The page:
Daniel Herrero, coach of the Toulon Rugby Club from 1983 to 1991, poet of Ovalie, colossus with the red headband and legendary eloquence, has not hung up his crampons. He continues to travel, write, give lectures and commentate on the Six Nations Tournament on Sud Radio (from February 4 to March 18), always driven by a contagious appetite for life and sharing.
I wouldn’t have come here if…
If, when I was little, I had not encountered an object, the ball, with which I immediately tied a total affection which triggered in me the best of flavors. I don’t know how to date the origin of this passion, but I have the vague memory of having received an orange as a Christmas present, a potential candy that created a taste for this round object full of promise.
The ball, what exactly does it mean to you when you meet it as a child?
She delights me. It quickly represents for me a burst of joy, a burst of laughter, an affectionate companionship. She is incredibly understanding with the child that I am. I do not know exactly at what age she comes in my life, but she will immediately become the partner of my childhood, my youth and the rest of my life.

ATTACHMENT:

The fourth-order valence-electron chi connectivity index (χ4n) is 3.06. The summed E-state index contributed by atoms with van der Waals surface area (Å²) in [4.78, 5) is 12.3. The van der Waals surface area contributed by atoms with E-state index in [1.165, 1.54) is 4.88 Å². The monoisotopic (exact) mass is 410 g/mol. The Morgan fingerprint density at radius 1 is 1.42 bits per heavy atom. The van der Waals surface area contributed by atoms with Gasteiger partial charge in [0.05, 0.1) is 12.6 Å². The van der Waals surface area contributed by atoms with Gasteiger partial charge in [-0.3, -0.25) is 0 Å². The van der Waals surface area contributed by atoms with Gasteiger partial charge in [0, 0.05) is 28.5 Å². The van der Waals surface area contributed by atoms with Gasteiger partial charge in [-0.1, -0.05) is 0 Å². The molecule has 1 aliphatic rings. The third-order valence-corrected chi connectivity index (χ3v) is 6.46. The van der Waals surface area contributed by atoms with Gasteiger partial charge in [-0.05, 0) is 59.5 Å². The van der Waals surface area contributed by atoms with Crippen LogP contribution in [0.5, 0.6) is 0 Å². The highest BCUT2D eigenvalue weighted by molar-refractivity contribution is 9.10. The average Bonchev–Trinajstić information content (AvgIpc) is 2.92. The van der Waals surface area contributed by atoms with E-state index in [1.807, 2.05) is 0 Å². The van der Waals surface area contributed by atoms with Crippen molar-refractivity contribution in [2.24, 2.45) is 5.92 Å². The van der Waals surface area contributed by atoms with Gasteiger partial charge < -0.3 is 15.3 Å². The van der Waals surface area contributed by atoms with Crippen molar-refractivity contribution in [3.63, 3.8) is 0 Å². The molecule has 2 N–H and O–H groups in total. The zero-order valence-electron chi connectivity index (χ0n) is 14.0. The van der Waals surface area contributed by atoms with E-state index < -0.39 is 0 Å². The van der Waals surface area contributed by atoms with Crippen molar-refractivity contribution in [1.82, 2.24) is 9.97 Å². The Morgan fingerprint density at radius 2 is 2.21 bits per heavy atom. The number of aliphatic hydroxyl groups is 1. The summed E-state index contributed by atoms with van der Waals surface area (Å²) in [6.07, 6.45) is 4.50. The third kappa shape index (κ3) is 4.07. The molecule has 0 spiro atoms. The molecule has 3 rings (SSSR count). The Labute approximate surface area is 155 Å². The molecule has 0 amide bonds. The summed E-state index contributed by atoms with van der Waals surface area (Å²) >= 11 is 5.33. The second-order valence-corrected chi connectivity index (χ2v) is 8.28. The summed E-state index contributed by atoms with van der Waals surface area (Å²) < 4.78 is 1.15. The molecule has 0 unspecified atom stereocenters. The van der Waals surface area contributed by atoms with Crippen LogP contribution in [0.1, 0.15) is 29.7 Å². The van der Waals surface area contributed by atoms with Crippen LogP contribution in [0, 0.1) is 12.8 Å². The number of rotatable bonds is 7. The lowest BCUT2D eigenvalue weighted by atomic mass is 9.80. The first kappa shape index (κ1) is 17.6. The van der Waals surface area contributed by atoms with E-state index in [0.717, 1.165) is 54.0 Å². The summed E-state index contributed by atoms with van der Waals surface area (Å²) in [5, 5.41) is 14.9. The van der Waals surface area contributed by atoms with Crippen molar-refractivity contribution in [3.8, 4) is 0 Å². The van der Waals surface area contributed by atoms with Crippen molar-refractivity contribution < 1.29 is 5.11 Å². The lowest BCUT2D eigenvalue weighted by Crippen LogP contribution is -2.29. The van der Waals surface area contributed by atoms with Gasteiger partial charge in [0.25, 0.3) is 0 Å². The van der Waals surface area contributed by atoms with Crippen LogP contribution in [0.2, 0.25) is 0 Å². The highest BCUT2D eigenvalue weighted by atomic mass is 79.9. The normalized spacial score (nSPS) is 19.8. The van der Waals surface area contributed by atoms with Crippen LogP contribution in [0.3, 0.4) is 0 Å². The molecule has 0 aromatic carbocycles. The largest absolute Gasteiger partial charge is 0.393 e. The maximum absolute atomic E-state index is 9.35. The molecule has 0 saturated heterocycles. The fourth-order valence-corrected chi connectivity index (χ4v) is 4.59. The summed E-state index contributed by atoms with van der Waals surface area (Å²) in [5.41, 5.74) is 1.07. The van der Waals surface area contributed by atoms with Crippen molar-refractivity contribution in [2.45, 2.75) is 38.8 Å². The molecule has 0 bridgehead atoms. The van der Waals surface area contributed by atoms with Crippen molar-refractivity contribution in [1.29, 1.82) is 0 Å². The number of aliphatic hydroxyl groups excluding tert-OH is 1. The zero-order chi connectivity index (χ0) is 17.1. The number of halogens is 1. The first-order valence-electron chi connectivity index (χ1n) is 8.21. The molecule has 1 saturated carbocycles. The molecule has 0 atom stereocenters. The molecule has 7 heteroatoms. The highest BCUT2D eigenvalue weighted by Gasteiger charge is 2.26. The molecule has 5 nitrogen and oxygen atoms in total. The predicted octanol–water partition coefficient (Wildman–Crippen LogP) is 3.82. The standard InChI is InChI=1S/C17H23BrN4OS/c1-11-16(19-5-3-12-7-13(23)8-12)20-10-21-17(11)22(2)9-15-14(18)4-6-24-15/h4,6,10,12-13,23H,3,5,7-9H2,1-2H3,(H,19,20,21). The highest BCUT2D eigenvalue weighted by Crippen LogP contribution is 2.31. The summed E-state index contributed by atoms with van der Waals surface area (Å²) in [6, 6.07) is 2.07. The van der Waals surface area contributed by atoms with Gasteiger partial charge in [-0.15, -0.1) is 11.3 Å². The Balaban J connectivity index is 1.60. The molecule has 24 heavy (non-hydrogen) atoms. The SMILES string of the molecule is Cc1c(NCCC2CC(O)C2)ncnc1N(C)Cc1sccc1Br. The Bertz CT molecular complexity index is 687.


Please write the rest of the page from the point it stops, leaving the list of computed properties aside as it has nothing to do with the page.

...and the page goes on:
You are talking about a ball and not a ball…
I’ve never asked myself the question, but it’s true that I know it’s feminine in my journey. I cajoled, felt, manipulated entire containers of balls.
In your family universe, where everyone plays rugby, has the ball always been central?
You might think so, but surprisingly, no. In my family, the ball allows playing on a pitch, but it is no more valued than the posts, the jersey, the cleats or the colleagues. For my father or my brothers, the idea of courage, of combat finds its expression in a game which happens to be rugby. In my world, it’s much stronger, the ball is my girlfriend. I’ve always had one in my hand, even before rugby. It’s a miserable, pitiful round rubber ball, a 2-ball that I smack against my street wall and like to bounce. It is what triggers joy, it is the object of my identity. In my family, we expect success rather than joy.
Where did your family come from?
My four grandparents were impoverished, illiterate Spanish immigrants. They crossed the Pyrenees so as not to starve, worked from farm to farm and died speaking Spanish without ever having taken French nationality. They never had anything of their own. In this region of France of Languedoc, they worked in the vineyard. This land is also, for unknown reasons, a land of rugby, it is the only sport that is practiced there. My father got married very young, he was also a farm worker and played rugby in his village club with some talent for ten years.
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